Some Thoughts on the 2008 Green Building Survey

Every now and again its worth taking a look at how effective policies, programs, and market forces aimed at “greening” the building industry are.  The results of one of the more qualitative ways of taking this peek, the Professional Builder Magazine’s 2008 Green Building Survey, was recently released. The survey, which is given to builders nationwide, looks at how many builders are building “green”, perceived drawbacks, preferred standards and materials, and green education. There are a few interesting notes.

To begin, 57 percent of builders replied that they market some or all of their homes as green, compared to 43 percent who did not at all. While this doesn’t measure how green these homes actually are, why they are marketing them as green (taking advantage of policies and incentives, or simply responding to the market), it is still encouraging in its own right. It shows that a good majority of builders are recognizing the importance of the relationship between the homes they build and the environment, and that they are reacting accordingly.

What is also interesting about this is how it relates to the question of “Is it harder to build green?”.  Of those who market their buildings as green, 47 percent say its harder and 53 say its not. So what is interesting about this is that, despite the perceived challenges (identified as cost, confusing with different green building standards, and taking longer to source and spec products), those 47 percent are continuing to build and market green homes.  Again, this is encouraging, and shows qualitatively that a large segment the building community is responsive to these concepts.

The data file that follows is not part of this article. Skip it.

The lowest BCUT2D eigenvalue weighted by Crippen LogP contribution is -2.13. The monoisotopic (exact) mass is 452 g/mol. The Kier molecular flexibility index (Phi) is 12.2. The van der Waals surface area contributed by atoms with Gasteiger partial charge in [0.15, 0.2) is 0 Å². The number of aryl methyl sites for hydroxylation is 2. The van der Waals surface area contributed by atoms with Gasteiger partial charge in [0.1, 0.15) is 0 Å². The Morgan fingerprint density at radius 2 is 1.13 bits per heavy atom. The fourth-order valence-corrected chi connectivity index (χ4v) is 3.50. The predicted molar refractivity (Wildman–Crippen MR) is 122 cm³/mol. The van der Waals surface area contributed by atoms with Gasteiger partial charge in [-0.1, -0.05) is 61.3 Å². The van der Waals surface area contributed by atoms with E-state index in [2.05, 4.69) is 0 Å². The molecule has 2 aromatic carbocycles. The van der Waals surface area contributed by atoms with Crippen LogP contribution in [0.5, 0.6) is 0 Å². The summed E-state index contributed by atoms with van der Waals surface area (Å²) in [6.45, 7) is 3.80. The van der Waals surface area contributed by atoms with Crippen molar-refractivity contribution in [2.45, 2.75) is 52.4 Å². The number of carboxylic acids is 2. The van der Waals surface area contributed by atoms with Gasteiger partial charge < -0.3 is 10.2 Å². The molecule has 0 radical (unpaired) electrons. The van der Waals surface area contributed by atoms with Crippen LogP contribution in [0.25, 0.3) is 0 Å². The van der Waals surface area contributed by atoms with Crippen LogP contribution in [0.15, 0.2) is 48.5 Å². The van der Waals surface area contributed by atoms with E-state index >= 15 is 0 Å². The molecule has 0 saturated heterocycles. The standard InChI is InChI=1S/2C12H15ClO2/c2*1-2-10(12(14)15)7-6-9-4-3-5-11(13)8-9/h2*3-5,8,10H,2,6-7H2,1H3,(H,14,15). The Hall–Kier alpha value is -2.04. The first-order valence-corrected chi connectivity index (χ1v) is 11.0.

Perhaps what is more informative, however, is the general uncertainty of green building standards. 59 percent of respondents cited confusion with different green building standards such as LEED for Homes, NAHB’s guidelines, and those from manufacturers, utility companies, and regional and local governments, as an area of disruption in their building process. Despite this confusion, nearly all – 87 percent – felt there should be a minimum standard of performance and sustainability before a builder can market a home as green.

While these numbers shouldn’t be overinflated in importance, they do show the importance of developing simplified and easier to follow green guidelines and standards if we want to expect the numbers of builders building green to continue to grow. And given these encouraging trends, we hope and expect them to.

More info on this survey can be found at: http://www.housingzone.com/probuilder/index.asp?layout=articlePrint&articleID=ca6590396

0 thoughts on “Some Thoughts on the 2008 Green Building Survey

  1. Your article clearly shows that the green issue is in the minds of at least half of builders, but it would be interesting to know the extent that the 47% who are building and marketing homes as ‘green’, actually go to in the buildings

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